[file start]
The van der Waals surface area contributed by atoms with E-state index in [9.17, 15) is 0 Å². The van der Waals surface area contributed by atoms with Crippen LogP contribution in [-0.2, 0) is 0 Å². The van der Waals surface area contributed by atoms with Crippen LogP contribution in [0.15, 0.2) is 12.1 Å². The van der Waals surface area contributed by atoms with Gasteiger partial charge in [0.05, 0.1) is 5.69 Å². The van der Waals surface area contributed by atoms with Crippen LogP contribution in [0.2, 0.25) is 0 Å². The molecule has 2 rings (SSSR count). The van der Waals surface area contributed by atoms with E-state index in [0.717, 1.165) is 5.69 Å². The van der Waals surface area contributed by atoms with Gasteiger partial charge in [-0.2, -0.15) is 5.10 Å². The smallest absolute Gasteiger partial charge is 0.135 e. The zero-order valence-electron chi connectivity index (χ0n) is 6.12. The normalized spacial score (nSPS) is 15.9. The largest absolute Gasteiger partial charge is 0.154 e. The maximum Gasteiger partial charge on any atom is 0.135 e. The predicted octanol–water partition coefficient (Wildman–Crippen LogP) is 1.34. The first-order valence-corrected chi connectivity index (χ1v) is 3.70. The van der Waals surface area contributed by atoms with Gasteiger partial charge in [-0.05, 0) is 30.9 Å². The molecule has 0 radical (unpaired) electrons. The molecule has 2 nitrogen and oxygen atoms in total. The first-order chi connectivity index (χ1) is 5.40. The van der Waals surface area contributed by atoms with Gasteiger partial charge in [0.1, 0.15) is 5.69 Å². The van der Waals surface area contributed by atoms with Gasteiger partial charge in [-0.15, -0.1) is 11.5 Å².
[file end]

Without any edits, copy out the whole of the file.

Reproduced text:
The van der Waals surface area contributed by atoms with E-state index in [9.17, 15) is 0 Å². The van der Waals surface area contributed by atoms with Crippen LogP contribution in [-0.2, 0) is 0 Å². The van der Waals surface area contributed by atoms with Crippen LogP contribution in [0.15, 0.2) is 12.1 Å². The van der Waals surface area contributed by atoms with Gasteiger partial charge in [0.05, 0.1) is 5.69 Å². The van der Waals surface area contributed by atoms with Crippen LogP contribution in [0.2, 0.25) is 0 Å². The molecule has 2 rings (SSSR count). The van der Waals surface area contributed by atoms with E-state index in [0.717, 1.165) is 5.69 Å². The van der Waals surface area contributed by atoms with Gasteiger partial charge in [-0.2, -0.15) is 5.10 Å². The smallest absolute Gasteiger partial charge is 0.135 e. The zero-order valence-electron chi connectivity index (χ0n) is 6.12. The normalized spacial score (nSPS) is 15.9. The largest absolute Gasteiger partial charge is 0.154 e. The maximum Gasteiger partial charge on any atom is 0.135 e. The predicted octanol–water partition coefficient (Wildman–Crippen LogP) is 1.34. The first-order valence-corrected chi connectivity index (χ1v) is 3.70. The van der Waals surface area contributed by atoms with Gasteiger partial charge in [-0.05, 0) is 30.9 Å². The molecule has 0 radical (unpaired) electrons. The molecule has 2 nitrogen and oxygen atoms in total. The first-order chi connectivity index (χ1) is 5.40. The van der Waals surface area contributed by atoms with Gasteiger partial charge in [0.1, 0.15) is 5.69 Å². The van der Waals surface area contributed by atoms with Gasteiger partial charge in [-0.15, -0.1) is 11.5 Å².